Match Day Tradition Continues

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March 25, 2022

Match Day Tradition Continues

Last week, 146 Emory medical students took part in a tradition with important implications not only for the students themselves, but also for the future of health and medicine nationwide. The Match Day ceremony annually matches students with their preferred residency programs through the National Residency Match Program. Our students consistently fare well in the Match; they are nationally recognized as highly competitive candidates and frequently are selected to participate in the residency program of their choice.

Amid much fanfare and excitement, the students opened envelopes to reveal where their careers as doctors will begin. Thirty-five of the students will spend all or part of their residencies in Georgia, 34 will begin their training at Emory, and 28 will remain at Emory for their entire residency. The remaining students will receive their residency training at prominent peer institutions such as Harvard, Johns Hopkins, Duke, Stanford, Columbia, Cornell, and others.

Their success reflects the excellence of the students themselves, of course. But it also reflects the excellence of our medical curriculum, the talent and dedication of our faculty and staff, and the outstanding learning opportunities made possible by our first-rate health system and our many local partnerships.

As our graduating class of extraordinary young doctors begins the residency experience, I’m confident in their ability to make the most of the opportunities that lie ahead and to shape the future of health and healing. Congratulations and best of luck to all!

Please direct questions and comments to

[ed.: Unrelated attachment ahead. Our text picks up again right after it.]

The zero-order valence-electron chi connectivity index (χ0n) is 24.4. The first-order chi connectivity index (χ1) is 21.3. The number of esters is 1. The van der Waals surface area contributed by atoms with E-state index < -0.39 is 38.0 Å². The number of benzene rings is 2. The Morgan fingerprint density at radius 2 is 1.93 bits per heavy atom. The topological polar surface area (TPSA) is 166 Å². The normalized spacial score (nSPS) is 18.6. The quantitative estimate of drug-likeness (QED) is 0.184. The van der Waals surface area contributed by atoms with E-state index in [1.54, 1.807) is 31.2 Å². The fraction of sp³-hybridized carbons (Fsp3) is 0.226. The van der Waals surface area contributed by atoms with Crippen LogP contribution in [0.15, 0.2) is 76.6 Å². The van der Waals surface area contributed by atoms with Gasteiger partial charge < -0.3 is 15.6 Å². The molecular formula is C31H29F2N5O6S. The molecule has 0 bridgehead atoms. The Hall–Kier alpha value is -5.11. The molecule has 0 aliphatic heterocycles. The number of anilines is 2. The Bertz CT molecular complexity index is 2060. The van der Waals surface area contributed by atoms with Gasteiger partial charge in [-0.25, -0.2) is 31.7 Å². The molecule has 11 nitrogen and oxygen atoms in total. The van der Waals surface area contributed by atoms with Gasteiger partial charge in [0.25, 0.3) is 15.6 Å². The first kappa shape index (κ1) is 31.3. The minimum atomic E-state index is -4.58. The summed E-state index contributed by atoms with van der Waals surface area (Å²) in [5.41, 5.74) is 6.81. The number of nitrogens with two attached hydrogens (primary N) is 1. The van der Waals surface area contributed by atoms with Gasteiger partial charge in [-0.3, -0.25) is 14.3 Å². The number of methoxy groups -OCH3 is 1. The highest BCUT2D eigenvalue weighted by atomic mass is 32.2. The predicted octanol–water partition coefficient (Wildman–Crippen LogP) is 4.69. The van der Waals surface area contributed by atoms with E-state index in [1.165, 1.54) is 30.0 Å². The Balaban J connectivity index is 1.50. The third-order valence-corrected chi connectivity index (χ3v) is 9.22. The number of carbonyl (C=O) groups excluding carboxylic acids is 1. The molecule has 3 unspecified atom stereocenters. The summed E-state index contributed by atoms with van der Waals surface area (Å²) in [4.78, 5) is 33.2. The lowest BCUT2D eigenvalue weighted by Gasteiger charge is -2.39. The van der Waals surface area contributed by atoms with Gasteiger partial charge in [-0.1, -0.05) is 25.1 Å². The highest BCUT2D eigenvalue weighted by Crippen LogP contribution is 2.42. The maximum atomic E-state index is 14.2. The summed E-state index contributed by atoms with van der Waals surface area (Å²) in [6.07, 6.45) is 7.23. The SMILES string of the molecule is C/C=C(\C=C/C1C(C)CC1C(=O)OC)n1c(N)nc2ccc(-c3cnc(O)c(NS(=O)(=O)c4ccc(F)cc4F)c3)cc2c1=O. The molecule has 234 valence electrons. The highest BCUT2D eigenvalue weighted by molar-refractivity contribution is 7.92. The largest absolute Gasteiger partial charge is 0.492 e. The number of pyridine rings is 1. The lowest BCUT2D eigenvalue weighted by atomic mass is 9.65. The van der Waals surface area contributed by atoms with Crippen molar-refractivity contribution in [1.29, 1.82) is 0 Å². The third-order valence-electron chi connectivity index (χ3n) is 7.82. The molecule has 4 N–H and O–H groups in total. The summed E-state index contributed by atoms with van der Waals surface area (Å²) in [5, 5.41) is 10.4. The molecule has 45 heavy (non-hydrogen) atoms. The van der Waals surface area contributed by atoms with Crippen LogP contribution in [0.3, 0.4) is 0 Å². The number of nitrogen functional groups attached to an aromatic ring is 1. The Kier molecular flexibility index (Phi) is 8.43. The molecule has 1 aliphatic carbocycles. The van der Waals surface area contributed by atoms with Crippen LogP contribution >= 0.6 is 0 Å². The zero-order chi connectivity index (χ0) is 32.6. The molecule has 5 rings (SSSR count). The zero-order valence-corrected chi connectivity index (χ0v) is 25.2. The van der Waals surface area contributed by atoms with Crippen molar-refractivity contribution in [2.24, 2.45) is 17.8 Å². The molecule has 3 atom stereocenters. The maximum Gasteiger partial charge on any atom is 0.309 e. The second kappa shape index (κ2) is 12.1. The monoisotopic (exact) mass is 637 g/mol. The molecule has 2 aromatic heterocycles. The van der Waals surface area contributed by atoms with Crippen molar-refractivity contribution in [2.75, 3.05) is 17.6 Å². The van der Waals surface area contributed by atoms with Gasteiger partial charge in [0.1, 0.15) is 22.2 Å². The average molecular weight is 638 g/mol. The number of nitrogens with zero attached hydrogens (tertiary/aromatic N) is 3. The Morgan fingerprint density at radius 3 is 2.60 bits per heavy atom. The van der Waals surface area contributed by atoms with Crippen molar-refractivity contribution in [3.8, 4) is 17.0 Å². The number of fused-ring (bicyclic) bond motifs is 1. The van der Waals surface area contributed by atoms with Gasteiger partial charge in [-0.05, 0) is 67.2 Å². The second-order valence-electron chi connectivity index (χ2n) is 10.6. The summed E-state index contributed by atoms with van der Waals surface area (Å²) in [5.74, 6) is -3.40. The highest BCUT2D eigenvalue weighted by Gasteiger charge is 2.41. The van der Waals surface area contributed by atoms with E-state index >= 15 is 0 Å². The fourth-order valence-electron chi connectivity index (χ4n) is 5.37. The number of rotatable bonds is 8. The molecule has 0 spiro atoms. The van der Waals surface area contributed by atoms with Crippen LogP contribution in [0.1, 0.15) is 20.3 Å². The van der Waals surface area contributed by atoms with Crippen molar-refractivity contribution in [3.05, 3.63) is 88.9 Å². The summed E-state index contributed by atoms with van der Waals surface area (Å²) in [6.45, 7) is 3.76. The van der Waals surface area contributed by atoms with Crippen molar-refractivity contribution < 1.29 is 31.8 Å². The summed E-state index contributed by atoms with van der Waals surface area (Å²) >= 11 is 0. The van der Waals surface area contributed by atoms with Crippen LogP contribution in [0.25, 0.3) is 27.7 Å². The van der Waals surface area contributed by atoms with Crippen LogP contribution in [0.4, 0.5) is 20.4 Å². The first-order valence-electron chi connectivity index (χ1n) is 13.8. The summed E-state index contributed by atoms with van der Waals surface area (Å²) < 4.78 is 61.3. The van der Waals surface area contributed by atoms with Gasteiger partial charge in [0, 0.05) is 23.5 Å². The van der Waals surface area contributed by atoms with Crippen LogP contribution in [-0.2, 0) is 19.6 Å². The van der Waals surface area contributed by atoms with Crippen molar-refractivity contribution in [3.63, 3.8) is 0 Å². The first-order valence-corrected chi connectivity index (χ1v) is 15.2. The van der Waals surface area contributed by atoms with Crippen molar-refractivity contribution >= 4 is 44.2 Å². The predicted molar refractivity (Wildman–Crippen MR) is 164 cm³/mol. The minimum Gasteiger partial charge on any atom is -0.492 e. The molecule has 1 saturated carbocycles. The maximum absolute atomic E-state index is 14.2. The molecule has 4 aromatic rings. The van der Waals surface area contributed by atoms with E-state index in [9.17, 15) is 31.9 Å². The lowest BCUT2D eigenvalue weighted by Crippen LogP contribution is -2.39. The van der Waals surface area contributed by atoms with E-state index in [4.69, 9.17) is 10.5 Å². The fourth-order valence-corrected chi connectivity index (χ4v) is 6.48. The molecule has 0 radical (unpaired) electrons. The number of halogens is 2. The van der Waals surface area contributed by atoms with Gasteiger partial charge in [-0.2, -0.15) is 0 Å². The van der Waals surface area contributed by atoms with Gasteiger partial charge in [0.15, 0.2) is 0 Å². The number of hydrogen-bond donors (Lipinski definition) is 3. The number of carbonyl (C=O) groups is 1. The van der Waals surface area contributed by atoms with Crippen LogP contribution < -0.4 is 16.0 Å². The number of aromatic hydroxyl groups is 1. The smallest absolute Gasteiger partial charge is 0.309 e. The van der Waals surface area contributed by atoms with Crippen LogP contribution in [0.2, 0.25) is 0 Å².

Jonathan S. Lewin, MD, FACR
Executive Vice President for Health Affairs, Emory University
Executive Director, Woodruff Health Sciences Center
CEO and Chairman of the Board, Emory Healthcare

DEI Highlight

Last fall, the Nell Hodgson Woodruff School of Nursing’s (SON) Office of Diversity, Equity, and Inclusion launched a new initiative focusing on social justice education and inclusive excellence—DiversityEdu. The project builds on sustained efforts to engage the school-wide working and learning community around evolving issues of diversity, equity, and inclusion. DiversityEdu is composed of three online courses entitled Communication for Inclusion, Engagement with Diversity, and the Influence of Unconscious Bias. These courses serve as a foundational learning tool examining essential concepts relative to micro-aggressions, bystander intervention, and practical strategies individuals can take to gain knowledge and learn skills to effectively engage when diversity challenges arise.

Efforts to create an environment where everyone feels safe, affirmed, and welcomed requires buy-in from everyone in an organization, especially leadership. With the endorsement, commitment, and unwavering support of Dean Linda McCauley and her leadership council, 97 percent of faculty and 99 percent of staff completed the entire suite of DiversityEdu courses.

With more than 45 percent of the current student body identifying as people of color and 53 percent identifying as white, SON leaders understand the positive impact that diversity has on both the learning community and the nursing profession. They also recognize the need to provide staff and faculty with the tools to effectively engage within a multicultural and multigenerational environment that values the richness diversity offers. When professional development around diversity, equity, and inclusion is championed by an organization’s leadership, it builds capacity for innovation, productivity, scholarship, and community connectedness.

In Brief
WHSC establishes Emory Global Diabetes Research Center

The Woodruff Health Sciences Center (WHSC) and the university are building upon the fundamental and critical research and work conducted by the Global Diabetes Research Center at the Rollins School of Public Health and across the campus to establish the Emory Global Diabetes Research Center (EGDRC) of the Woodruff Health Sciences Center at Emory University. Under the continued leadership of executive director K.M. Venkat Narayan and co-director Mohammed K. Ali, the center will broaden and grow its work to lessen the burden of diabetes and related non-communicable diseases domestically and globally through research, education, and outreach. Read more.

Volunteers needed for Emory Farmworker Project